Winter is a particularly challenging time for healthcare workers. This is true because healthcare workers often find themselves interacting with sick patients where the risk of spreading germs is high.
The good news is that there are things you can do to stay well this winter.
For a healthier winter workplace, consider these suggestions, many recommended by the CDC. It keeps close tabs on the percentage of healthcare workers obtaining flu shots.
All healthcare employees should be encouraged to get a flu shot. The CDC is very specific on the importance of flu shots and why they are needed. It defines healthcare workers as including, (but not limited to):
Physicians, nurses, nursing assistants, therapists, technicians, emergency medical service personnel, dental personnel, pharmacists, laboratory personnel, autopsy personnel, students and trainees, contractual staff not employed by the health-care facility, and persons (e.g., clerical, dietary, housekeeping, laundry, security, maintenance, administrative, billing, and volunteers) not directly involved in patient care but potentially exposed to infectious agents that can be transmitted to and from health care workers and patients.
Why Get Vaccinated?
- Influenza (the flu) can be a serious disease that can lead to hospitalization and sometimes even death.
- Anyone can get very sick from the flu, including people who are otherwise healthy.
- You can get the flu from patients and coworkers who are sick with the flu.
- If you get the flu, you can spread it to others even if you don’t feel sick.
- Since it takes about two weeks after vaccination for antibodies to develop in the body, it is best that you get vaccinated so you are protected before influenza begins spreading in your workplace or community.
- The viruses in the flu shot are killed (inactivated), so you cannot get the flu from a flu shot.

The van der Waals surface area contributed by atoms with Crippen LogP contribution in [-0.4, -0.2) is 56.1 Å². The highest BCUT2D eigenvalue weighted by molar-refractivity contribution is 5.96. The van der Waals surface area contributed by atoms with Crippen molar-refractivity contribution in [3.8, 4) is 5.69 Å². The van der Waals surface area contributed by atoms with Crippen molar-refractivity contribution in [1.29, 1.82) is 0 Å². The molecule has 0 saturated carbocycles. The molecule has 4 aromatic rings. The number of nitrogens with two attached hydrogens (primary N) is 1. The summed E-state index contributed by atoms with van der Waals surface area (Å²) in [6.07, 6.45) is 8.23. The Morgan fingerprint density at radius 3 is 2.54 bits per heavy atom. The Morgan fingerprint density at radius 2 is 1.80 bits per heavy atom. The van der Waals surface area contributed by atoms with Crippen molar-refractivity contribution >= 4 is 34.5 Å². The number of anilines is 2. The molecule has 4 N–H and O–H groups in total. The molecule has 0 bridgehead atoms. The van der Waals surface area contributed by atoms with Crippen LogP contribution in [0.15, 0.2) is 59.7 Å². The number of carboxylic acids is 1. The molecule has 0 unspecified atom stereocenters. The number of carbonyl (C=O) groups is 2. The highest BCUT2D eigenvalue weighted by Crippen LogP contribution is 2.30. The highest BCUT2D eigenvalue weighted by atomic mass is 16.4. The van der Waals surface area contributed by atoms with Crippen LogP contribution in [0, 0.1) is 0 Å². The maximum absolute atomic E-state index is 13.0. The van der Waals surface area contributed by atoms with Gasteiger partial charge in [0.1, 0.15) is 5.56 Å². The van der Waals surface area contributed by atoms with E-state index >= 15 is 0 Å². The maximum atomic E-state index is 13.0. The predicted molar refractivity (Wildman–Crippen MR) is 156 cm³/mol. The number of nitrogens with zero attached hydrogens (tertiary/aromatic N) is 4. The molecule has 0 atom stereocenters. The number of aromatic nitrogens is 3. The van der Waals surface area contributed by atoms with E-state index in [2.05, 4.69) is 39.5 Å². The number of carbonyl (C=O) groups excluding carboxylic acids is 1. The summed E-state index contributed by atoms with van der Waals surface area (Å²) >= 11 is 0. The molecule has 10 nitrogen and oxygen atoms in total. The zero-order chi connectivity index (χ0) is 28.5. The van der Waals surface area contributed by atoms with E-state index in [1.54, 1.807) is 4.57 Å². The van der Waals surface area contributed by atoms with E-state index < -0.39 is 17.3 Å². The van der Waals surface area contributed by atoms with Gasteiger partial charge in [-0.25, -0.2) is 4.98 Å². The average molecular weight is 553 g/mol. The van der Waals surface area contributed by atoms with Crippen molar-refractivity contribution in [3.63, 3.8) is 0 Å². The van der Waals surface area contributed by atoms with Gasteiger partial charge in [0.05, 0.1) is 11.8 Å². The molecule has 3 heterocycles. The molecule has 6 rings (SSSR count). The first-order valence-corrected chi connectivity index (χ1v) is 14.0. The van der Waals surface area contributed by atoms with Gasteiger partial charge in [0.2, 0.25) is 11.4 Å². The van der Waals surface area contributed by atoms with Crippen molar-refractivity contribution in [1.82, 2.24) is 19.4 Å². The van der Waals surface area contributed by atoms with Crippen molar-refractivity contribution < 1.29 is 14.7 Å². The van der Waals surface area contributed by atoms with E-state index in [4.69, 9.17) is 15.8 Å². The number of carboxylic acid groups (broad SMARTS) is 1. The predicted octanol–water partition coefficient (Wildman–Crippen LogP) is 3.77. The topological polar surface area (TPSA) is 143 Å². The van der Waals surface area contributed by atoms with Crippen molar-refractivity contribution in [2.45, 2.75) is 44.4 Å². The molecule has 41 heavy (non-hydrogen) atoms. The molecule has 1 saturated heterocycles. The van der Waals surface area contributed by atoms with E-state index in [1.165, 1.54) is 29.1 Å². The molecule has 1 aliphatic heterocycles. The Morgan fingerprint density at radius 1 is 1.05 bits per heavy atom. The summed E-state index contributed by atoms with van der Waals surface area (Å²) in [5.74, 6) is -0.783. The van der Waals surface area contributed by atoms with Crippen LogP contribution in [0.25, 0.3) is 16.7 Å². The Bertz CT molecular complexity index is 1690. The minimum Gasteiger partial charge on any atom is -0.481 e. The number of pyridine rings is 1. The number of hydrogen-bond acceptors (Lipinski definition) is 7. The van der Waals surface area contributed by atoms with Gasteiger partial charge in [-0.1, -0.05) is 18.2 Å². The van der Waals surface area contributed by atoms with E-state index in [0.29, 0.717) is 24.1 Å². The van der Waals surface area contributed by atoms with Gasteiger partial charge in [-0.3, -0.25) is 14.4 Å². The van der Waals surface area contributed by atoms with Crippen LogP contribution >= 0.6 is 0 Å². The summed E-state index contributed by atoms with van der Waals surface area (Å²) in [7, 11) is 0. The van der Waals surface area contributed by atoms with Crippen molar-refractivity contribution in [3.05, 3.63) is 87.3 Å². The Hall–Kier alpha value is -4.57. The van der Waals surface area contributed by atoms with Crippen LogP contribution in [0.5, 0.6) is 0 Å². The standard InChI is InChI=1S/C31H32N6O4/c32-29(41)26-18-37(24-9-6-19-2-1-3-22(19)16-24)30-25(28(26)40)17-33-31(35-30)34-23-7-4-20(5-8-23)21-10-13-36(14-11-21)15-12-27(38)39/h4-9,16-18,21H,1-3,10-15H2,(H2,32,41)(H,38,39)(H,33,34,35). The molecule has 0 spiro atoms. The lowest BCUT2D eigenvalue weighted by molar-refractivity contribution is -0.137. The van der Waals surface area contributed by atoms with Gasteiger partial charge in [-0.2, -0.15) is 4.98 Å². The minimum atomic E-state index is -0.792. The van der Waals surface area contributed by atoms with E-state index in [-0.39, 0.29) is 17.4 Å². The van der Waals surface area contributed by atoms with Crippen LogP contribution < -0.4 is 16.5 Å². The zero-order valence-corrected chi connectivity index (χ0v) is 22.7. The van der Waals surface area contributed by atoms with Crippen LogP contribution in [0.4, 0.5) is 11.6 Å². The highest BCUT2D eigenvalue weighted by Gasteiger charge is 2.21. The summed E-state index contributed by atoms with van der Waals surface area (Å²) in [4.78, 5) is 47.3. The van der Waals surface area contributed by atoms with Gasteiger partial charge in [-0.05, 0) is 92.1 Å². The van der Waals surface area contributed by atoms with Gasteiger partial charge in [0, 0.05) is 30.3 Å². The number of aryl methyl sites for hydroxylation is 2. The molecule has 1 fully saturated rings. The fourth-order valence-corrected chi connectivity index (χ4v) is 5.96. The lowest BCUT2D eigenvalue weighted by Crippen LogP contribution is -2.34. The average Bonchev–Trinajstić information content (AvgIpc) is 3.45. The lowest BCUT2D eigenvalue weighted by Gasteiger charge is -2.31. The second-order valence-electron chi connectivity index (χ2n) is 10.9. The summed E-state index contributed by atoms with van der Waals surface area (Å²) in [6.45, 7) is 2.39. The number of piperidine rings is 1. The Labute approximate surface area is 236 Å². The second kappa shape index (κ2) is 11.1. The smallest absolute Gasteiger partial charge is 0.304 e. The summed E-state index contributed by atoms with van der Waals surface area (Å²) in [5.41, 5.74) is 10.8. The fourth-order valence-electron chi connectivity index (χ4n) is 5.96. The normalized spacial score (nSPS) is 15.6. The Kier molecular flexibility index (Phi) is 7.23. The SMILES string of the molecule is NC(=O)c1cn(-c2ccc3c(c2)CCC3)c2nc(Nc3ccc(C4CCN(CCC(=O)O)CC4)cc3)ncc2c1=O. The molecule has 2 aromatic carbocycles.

- Flu vaccination may make your illness milder if you do end up getting sick.
- By getting vaccinated, you help protect yourself, your family at home, and your patients.
How Many Health Care Workers Got Vaccinated Last Season?
- 2014–15 flu vaccination coverage early season among health care personnel was 64.3%, similar to early season coverage during the 2013–14 season (62.9%).
- During the previous two seasons, flu vaccination coverage increased by 9–12 percentage points from early season to the end of the season.
- By occupation, early season flu vaccination coverage was highest among pharmacists (86.7%), nurse practitioners/physician assistants (85.8%), physicians (82.2%), nurses (81.4%), and other clinical professionals (72.0%).
- Flu vaccination coverage was lowest among administrative and non-clinical support staff (59.1%) and assistants or aides (46.6%).
- By work setting, early season flu vaccination coverage was highest among healthcare personnel working in hospitals (78.7%).
- Flu vaccination coverage was lowest among health care personnel working in long-term care facilities (54.4%).
- Early season flu vaccination coverage was higher among healthcare personnel whose employers required (85.8%) or recommended (68.4%) that they be vaccinated, compared to those whose employer did not have a policy or recommendation regarding flu vaccination (43.4%).
- Among unvaccinated healthcare personnel who did not intend to get the flu vaccination during this flu season, the most common reason reported for not getting vaccinated was that they don’t think that flu vaccines work. The second most common reason was that they don’t need the vaccine.
Tips To Stay Healthy ANY Time Of Year
Other suggestions for a healthier workplace from experts include a wide variety of good healthcare workplace habits for any season.
- Chat with your co-workers instead of sending an email.
- Eat a nutritious breakfast every single morning.
- For every hour of work you do, take a 5-minute break away from your desk.
- Wipe down your keyboard, phone and mouse once a week.
- Create a meal plan. Packing a lunch saves money and calories!
- Put some inspirational quotes/photos in your workspace to stay motivated!
- Wash your hands after using shared spaces like the break room or bathroom.
- Work out at your desk! Try shoulder shrugs, arm swings and knee raises.
- Park farther away from the office to get a brisk walk in before and after work.
- Get some fresh air—go for a lap or two around the building during your break.
- Snack right. Bring almonds, fresh fruit or chopped veggies to work.
- Keep your work area clean and organized to relieve stress and prevent germs!